And what about Pau Gasol, a great player in his own right, derided as a “soft Euro” off his 2008 performance? He doesn’t and didn’t need Bryant to “validate” him. But he also never got out of the First Round of the playoffs until he joined the Lakers. Nobody can call him “soft” again after that Game 7 performance. (Of course, no one who ever saw him play for Spain in international competition could say that, either, but who ever watches those games?) He’s a prideful man, and a star in his own right. But he defers to and takes his cue from KB, as well.
Speaking of Gasol, has anyone noticed how, despite the fact that English is, maybe, his fourth or fifth language, he speaks it better than most of his native-born teammates, and is regularly the most articulate, or one of the two or three most articulate, of the Lakers in interviews? Ah, the vaunted American education system.
Notwithstanding that this column is written mainly as a paean to the oh so satisfying Lakers victory last week, I can’t sign off without acknowledging another stirring performance – the one by the U.S. soccer team in the World Cup. They won their Group – for the first time since 1930, when pretty much nobody competed in the World Cup – and play Ghana in the “knockout” round on Saturday.
I know, soccer is at best a minor sport here, and I’m as bored by it sometimes as the rest of the Sportsgod denizens. But national pride is still national pride. Especially when it sure seemed as if the FIFA powers that be absolutely had it in for the plucky Yanks, who’ve been the victims, in this year’s tournament and in 2006, of some of the flat-out worst officiating I’ve seen. (The Aussies might make a compelling case for their own victimization, ‘cause the refs also seem to have it in for them, too; but we’re in the U.S., for Pete’s sake.)
Not exactly “Miracle on Ice 1980 redux,” maybe, but eking out that 1-0 victory against Algeria in the most dramatic possible fashion – 91st minute, when they were just a minute or 2 away from a result that would have been worse, for U.S. soccer fans, than the Lakers’ 2008 Game 6 loss to the Celts was to the local faithful – was pretty darn dramatic.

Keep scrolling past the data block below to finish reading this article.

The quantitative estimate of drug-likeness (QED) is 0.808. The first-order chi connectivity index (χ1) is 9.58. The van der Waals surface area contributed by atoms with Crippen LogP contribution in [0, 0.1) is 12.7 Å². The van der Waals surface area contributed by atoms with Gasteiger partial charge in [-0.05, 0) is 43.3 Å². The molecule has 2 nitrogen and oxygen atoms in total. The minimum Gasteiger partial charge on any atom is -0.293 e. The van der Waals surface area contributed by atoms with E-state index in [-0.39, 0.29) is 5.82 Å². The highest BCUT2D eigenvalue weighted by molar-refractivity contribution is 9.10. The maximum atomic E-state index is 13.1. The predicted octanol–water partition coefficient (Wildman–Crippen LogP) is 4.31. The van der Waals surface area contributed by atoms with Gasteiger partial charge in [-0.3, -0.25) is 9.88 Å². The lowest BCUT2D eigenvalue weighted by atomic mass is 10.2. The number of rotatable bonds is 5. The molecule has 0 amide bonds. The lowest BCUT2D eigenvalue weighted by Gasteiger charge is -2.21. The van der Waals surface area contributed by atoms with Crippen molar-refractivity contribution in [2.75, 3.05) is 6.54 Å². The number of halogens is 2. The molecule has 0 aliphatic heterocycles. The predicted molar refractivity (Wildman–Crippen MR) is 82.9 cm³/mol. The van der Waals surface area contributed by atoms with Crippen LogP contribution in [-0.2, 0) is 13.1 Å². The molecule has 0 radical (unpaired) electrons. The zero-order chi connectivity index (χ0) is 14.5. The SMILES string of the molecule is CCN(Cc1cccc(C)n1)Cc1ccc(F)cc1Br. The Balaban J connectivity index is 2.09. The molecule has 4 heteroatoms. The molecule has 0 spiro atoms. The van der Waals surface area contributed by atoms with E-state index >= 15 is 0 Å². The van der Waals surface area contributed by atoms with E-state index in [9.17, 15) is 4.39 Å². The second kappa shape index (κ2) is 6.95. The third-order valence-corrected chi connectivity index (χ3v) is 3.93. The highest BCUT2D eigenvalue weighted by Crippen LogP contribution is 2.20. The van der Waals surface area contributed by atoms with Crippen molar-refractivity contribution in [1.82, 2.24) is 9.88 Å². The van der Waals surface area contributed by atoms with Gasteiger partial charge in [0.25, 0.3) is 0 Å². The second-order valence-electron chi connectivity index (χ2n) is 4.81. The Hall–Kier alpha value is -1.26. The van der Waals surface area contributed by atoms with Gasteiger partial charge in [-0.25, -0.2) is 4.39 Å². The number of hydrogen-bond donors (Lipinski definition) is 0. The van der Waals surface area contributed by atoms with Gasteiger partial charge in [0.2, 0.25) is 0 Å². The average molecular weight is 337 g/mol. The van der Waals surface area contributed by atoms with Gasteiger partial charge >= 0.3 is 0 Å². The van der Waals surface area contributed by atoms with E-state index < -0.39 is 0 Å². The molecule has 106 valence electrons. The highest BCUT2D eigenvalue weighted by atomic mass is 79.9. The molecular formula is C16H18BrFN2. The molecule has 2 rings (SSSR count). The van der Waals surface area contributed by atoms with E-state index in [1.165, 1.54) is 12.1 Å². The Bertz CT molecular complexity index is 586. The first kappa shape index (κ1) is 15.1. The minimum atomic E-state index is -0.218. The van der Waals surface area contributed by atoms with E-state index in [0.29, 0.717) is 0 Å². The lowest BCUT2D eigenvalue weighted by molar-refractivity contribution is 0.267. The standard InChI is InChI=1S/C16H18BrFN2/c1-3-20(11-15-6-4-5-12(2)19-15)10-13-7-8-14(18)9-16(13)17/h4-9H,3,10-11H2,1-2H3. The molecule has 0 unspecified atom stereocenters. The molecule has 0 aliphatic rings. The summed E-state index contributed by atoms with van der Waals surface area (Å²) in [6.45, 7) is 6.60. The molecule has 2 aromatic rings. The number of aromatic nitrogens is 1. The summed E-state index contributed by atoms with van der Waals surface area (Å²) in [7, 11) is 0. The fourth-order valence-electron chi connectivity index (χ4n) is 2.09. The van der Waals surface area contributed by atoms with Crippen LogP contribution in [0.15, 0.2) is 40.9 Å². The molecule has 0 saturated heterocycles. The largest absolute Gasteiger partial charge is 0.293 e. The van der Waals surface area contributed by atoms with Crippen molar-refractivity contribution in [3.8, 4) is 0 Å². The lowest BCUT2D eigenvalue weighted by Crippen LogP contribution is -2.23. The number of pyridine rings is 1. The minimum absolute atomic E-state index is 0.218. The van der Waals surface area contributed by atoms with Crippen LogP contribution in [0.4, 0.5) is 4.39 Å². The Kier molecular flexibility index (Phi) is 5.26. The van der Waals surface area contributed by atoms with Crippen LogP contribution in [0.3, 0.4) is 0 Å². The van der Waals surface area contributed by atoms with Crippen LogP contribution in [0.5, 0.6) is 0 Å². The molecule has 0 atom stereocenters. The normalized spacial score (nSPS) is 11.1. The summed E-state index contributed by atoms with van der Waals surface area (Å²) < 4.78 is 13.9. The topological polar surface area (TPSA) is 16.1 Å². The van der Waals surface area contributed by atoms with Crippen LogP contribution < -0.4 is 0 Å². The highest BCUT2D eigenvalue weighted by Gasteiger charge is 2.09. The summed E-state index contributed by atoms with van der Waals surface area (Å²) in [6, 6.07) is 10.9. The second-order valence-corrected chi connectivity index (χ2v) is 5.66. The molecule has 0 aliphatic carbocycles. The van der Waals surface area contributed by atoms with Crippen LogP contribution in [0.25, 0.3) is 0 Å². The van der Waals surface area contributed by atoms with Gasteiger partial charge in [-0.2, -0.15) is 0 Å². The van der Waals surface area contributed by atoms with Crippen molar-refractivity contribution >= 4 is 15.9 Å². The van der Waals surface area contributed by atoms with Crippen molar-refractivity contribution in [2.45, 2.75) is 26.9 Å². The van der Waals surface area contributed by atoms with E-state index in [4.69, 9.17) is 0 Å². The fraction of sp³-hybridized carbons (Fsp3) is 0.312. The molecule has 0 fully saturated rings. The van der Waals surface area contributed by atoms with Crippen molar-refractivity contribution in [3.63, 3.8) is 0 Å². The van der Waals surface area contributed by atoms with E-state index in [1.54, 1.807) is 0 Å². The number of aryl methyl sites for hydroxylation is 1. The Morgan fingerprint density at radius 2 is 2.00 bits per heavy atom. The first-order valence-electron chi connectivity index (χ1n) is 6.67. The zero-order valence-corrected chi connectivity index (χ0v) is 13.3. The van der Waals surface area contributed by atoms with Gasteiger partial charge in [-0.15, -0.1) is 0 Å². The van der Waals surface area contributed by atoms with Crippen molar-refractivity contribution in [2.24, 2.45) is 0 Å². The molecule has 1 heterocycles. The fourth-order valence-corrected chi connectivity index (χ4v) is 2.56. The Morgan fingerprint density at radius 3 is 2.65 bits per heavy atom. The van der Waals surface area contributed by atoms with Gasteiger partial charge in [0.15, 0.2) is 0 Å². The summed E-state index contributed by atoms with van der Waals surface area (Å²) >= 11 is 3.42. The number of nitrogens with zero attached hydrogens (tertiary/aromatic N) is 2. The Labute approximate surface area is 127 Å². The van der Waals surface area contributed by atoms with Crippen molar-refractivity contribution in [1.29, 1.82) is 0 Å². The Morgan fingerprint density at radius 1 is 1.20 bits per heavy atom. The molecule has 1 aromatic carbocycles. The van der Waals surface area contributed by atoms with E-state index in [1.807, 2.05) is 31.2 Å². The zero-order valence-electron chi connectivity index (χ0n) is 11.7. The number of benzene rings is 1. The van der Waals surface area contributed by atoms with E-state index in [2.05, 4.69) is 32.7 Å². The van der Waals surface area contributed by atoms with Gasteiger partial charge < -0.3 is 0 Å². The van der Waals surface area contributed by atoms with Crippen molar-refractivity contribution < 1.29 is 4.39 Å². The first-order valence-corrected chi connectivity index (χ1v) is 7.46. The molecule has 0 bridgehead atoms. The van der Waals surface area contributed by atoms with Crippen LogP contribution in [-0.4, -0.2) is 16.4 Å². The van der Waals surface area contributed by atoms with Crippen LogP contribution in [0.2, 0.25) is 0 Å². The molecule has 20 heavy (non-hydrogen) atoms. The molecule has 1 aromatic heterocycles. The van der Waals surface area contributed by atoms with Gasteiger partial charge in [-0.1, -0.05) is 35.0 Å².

That it was Landon Donovan who scored that epochal goal made it all the sweeter. I’m one of those who’s always believed that, while he may be the best player the U.S. has to offer, he’s been either a bit of a choker or totally snake-bit in the clutch. We need look no further back than last year’s MLS Cup when, once again, he blew a penalty kick that could have helped the Galaxy win. But he’s a hard worker, has some charisma, cares deeply about the game and about his teammates. And, damn it, he deserves some luck after having received the royal shaft a lot during his career – most notably when the German Bundesliga team for which he played on loan deliberately refused to give him a chance, and really trashed his reputation and stunted his development. Maybe his electrifying stint for Everton in the English Premier League this past year helped him break through. Whatever it was, he’s been a much more masterful player and leader this time than in 2006.
USA, all the way! Well, probably not, but this is the best team this country has fielded since the mind of man runneth not to the contrary. I’m on their bandwagon, and not ashamed to be there.